TALF Bogs Down as Investors Balk

Discussion in 'Wall St. News' started by ASusilovic, Mar 11, 2009.

  1. The government's $1 trillion program to spark consumer lending hit another roadblock when investors balked at signing an agreement required to participate in the program, arguing that it gave Wall Street dealers and the Federal Reserve too much power to look at their books and reject them from the program.

    Through the Term Asset-Backed Loan Facility, or TALF, program, an investor can put down $5 to $14 for every $100 it will put up, borrowing the remaining $95 to $86 cheaply from the Fed. They agree to buy eligible, highly rated securities issued by lenders making loans to businesses and consumers to buy cars, pay for their educations or use credit cards. The amount of money an investor must initially fork over varies depending upon the types of loans backing the security.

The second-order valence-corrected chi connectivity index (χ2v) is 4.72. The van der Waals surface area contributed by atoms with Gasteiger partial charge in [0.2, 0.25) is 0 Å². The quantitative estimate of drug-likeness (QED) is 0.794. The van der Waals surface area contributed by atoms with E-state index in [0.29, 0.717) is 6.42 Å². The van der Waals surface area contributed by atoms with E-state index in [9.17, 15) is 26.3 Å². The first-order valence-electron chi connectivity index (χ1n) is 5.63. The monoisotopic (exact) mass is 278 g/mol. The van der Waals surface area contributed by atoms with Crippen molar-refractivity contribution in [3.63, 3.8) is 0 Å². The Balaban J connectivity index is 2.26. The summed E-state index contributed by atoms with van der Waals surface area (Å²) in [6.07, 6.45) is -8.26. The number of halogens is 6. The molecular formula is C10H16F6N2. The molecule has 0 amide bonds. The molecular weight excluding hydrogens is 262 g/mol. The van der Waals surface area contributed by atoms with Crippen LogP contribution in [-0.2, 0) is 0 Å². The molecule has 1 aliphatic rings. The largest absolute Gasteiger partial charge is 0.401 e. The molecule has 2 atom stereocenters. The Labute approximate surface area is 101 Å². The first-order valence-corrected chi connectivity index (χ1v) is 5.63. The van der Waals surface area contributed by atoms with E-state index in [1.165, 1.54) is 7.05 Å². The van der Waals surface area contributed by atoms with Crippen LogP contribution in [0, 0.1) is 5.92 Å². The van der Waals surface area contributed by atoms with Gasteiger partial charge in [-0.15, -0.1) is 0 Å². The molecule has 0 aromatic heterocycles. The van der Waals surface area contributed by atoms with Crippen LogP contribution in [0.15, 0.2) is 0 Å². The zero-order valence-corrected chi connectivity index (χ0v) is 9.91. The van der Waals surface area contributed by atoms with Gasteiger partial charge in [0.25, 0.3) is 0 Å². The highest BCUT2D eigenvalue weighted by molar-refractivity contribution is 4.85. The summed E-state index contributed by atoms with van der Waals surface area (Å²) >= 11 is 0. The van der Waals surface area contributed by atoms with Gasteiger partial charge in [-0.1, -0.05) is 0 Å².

The Fed-and-Treasury-backed program is set to begin next week, but it faces the tough task of getting potentially hundreds of financial firms to agree on the wording of the contracts.

    Some of the issues bogging down the lawyers involved include how the dealers will protect themselves if an investor accidentally or purposefully misrepresents something about themselves as a solid borrower.


    Yeah, the fineprint...